levels of IgG during intraperitoneal administration,[40] and greater levels of IgA during intranasal delivery.[23],[40] However, this chimeric VLP was tested to be lethal in mice model when administered intramuscularly.[41] VLPs-based vaccines are the promising candidate for the prevention of the SARS-CoV-2 pandemic. Earlier VLP-based coronavirus vaccines were developed using a variety of antigen combinations or different expression systems.[42] They showed positive response and may pave way for future clinical applications. The strategy used earlier for the hepatitis B virus expressing the S antigen might be followed to express SARS-CoV-2 epitopes on chimeric VLPs.[43],[44],[45],[46],[47] The above-mentioned approach may give a direction to the production of prospective SARS-CoV-2 VLPs as well. Balke and Zeltins comprehensively discussed the development of CPMV-based vector to produce vaccines which may shade some light on plant-based vaccine production against SARS CoV-2.[48] A flow diagram for the possible production of genetically engineered VLP is represented in [Figure 3]. Medicago Inc, Canada has initiated Phase I clinical trials for its plant-based COVID-19 vaccine candidate on July 17, 2020 testing randomly on 180 healthy human volunteers followed by a combined Phase 2 and 3 trial by October 2020, provided it gets approval to do so based on satisfactory data from its Phase I trial. The active compound consists of coronavirus-like particles (CoVLPs) which will be tested with and without adjuvant.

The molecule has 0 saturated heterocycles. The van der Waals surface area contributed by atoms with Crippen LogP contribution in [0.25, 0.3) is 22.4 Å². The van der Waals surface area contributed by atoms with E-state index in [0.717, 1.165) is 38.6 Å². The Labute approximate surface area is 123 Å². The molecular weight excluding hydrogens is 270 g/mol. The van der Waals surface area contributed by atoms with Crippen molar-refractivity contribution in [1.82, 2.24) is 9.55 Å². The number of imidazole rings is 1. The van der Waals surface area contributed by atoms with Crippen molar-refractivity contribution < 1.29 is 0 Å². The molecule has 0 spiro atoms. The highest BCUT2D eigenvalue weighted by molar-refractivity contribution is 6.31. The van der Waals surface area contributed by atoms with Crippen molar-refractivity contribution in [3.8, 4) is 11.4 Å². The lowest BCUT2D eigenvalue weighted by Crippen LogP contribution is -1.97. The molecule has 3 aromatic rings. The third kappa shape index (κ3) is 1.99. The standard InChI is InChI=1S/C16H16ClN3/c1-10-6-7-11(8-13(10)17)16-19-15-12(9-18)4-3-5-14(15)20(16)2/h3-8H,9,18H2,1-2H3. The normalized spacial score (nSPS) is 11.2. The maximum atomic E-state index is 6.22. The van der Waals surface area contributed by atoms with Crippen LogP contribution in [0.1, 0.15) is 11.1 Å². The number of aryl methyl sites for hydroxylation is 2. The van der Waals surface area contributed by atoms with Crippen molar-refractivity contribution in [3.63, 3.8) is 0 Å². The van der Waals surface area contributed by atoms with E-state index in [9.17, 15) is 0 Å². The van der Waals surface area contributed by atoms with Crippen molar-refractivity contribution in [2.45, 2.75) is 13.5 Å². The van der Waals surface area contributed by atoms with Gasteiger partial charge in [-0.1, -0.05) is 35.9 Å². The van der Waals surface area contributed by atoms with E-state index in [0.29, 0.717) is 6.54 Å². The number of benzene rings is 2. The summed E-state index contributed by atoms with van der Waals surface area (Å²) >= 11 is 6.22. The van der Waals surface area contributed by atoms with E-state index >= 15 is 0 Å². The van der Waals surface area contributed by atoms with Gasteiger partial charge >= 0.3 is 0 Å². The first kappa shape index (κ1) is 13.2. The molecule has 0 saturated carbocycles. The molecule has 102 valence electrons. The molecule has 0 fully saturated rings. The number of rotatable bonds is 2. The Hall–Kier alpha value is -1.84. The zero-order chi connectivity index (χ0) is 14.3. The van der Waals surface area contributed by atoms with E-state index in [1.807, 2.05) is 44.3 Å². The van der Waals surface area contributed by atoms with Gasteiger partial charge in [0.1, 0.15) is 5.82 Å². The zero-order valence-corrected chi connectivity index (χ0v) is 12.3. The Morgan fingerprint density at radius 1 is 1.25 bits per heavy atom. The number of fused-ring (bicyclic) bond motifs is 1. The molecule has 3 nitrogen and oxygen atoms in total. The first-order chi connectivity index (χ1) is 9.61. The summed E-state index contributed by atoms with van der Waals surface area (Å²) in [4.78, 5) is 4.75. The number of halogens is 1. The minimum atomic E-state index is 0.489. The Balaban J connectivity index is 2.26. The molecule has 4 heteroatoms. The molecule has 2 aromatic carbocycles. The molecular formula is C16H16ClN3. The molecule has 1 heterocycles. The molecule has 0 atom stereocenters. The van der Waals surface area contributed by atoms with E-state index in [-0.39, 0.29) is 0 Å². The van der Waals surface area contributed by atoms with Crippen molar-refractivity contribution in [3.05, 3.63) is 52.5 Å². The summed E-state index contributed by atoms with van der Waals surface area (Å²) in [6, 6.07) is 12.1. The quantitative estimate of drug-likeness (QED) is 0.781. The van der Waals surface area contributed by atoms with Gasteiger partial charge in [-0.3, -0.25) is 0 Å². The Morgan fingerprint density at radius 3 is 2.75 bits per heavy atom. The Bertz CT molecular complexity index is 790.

Figure 3: A flow diagram showing the use of plants to produce antigenic virus proteins that self-assemble into virus-like particles and may be used as clinical-grade SARS-CoV-2 vaccines after purification

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Multiepitope vaccines